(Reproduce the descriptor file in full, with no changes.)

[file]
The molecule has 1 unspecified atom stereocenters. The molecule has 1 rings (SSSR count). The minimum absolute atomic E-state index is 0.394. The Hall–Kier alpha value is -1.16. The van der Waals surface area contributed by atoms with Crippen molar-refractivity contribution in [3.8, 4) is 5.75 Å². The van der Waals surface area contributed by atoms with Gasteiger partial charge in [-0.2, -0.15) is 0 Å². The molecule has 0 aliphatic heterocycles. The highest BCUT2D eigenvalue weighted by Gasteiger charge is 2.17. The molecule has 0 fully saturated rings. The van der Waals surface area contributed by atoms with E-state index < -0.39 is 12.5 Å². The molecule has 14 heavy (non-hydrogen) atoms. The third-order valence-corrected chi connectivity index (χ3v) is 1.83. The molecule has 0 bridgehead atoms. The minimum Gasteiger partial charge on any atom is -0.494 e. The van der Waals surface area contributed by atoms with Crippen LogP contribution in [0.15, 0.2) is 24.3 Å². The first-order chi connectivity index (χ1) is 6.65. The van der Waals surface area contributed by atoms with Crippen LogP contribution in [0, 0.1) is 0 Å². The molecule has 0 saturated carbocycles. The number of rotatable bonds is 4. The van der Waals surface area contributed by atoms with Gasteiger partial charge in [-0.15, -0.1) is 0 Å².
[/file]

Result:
The molecule has 1 unspecified atom stereocenters. The molecule has 1 rings (SSSR count). The minimum absolute atomic E-state index is 0.394. The Hall–Kier alpha value is -1.16. The van der Waals surface area contributed by atoms with Crippen molar-refractivity contribution in [3.8, 4) is 5.75 Å². The van der Waals surface area contributed by atoms with Gasteiger partial charge in [-0.2, -0.15) is 0 Å². The molecule has 0 aliphatic heterocycles. The highest BCUT2D eigenvalue weighted by Gasteiger charge is 2.17. The molecule has 0 fully saturated rings. The van der Waals surface area contributed by atoms with E-state index < -0.39 is 12.5 Å². The molecule has 14 heavy (non-hydrogen) atoms. The third-order valence-corrected chi connectivity index (χ3v) is 1.83. The molecule has 0 bridgehead atoms. The minimum Gasteiger partial charge on any atom is -0.494 e. The van der Waals surface area contributed by atoms with Crippen LogP contribution in [0.15, 0.2) is 24.3 Å². The first-order chi connectivity index (χ1) is 6.65. The van der Waals surface area contributed by atoms with Crippen LogP contribution in [0, 0.1) is 0 Å². The molecule has 0 saturated carbocycles. The number of rotatable bonds is 4. The van der Waals surface area contributed by atoms with Gasteiger partial charge in [-0.15, -0.1) is 0 Å².